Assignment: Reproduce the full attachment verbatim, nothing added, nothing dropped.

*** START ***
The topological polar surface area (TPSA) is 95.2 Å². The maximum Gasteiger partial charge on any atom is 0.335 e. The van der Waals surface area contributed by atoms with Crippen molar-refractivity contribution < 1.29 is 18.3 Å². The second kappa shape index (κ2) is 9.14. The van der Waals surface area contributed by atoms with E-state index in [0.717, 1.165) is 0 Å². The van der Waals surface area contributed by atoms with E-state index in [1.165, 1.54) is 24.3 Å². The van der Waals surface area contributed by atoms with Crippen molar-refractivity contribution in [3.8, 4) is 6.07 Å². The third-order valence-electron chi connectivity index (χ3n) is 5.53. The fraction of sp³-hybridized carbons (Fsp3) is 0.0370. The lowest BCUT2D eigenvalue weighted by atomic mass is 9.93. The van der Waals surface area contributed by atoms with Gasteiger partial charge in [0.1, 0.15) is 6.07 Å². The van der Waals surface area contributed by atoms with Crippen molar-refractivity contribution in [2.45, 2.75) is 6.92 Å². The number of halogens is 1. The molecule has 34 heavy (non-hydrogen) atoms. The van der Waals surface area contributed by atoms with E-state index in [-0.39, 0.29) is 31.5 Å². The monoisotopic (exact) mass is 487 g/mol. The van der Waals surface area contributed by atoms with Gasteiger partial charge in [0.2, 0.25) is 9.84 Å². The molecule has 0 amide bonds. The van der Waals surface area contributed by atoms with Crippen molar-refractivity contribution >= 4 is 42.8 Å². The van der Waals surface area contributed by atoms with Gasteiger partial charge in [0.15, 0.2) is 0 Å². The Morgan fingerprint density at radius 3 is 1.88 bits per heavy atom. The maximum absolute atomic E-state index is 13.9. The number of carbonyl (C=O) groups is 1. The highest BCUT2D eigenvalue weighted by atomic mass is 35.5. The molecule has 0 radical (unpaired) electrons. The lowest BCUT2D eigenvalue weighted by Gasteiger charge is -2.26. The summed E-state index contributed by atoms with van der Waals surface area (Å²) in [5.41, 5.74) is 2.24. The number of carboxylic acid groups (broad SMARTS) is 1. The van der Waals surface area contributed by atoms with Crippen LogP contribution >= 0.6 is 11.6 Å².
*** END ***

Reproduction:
The topological polar surface area (TPSA) is 95.2 Å². The maximum Gasteiger partial charge on any atom is 0.335 e. The van der Waals surface area contributed by atoms with Crippen molar-refractivity contribution < 1.29 is 18.3 Å². The second kappa shape index (κ2) is 9.14. The van der Waals surface area contributed by atoms with E-state index in [0.717, 1.165) is 0 Å². The van der Waals surface area contributed by atoms with E-state index in [1.165, 1.54) is 24.3 Å². The van der Waals surface area contributed by atoms with Crippen molar-refractivity contribution in [3.8, 4) is 6.07 Å². The third-order valence-electron chi connectivity index (χ3n) is 5.53. The fraction of sp³-hybridized carbons (Fsp3) is 0.0370. The lowest BCUT2D eigenvalue weighted by atomic mass is 9.93. The van der Waals surface area contributed by atoms with Gasteiger partial charge in [0.1, 0.15) is 6.07 Å². The van der Waals surface area contributed by atoms with Crippen molar-refractivity contribution in [2.45, 2.75) is 6.92 Å². The number of halogens is 1. The molecule has 34 heavy (non-hydrogen) atoms. The van der Waals surface area contributed by atoms with E-state index in [-0.39, 0.29) is 31.5 Å². The monoisotopic (exact) mass is 487 g/mol. The van der Waals surface area contributed by atoms with Gasteiger partial charge in [0.2, 0.25) is 9.84 Å². The molecule has 0 amide bonds. The van der Waals surface area contributed by atoms with Crippen molar-refractivity contribution >= 4 is 42.8 Å². The van der Waals surface area contributed by atoms with Gasteiger partial charge in [0.15, 0.2) is 0 Å². The Morgan fingerprint density at radius 3 is 1.88 bits per heavy atom. The maximum absolute atomic E-state index is 13.9. The number of carbonyl (C=O) groups is 1. The highest BCUT2D eigenvalue weighted by atomic mass is 35.5. The molecule has 0 radical (unpaired) electrons. The lowest BCUT2D eigenvalue weighted by Gasteiger charge is -2.26. The summed E-state index contributed by atoms with van der Waals surface area (Å²) in [5.41, 5.74) is 2.24. The number of carboxylic acid groups (broad SMARTS) is 1. The van der Waals surface area contributed by atoms with Crippen LogP contribution >= 0.6 is 11.6 Å².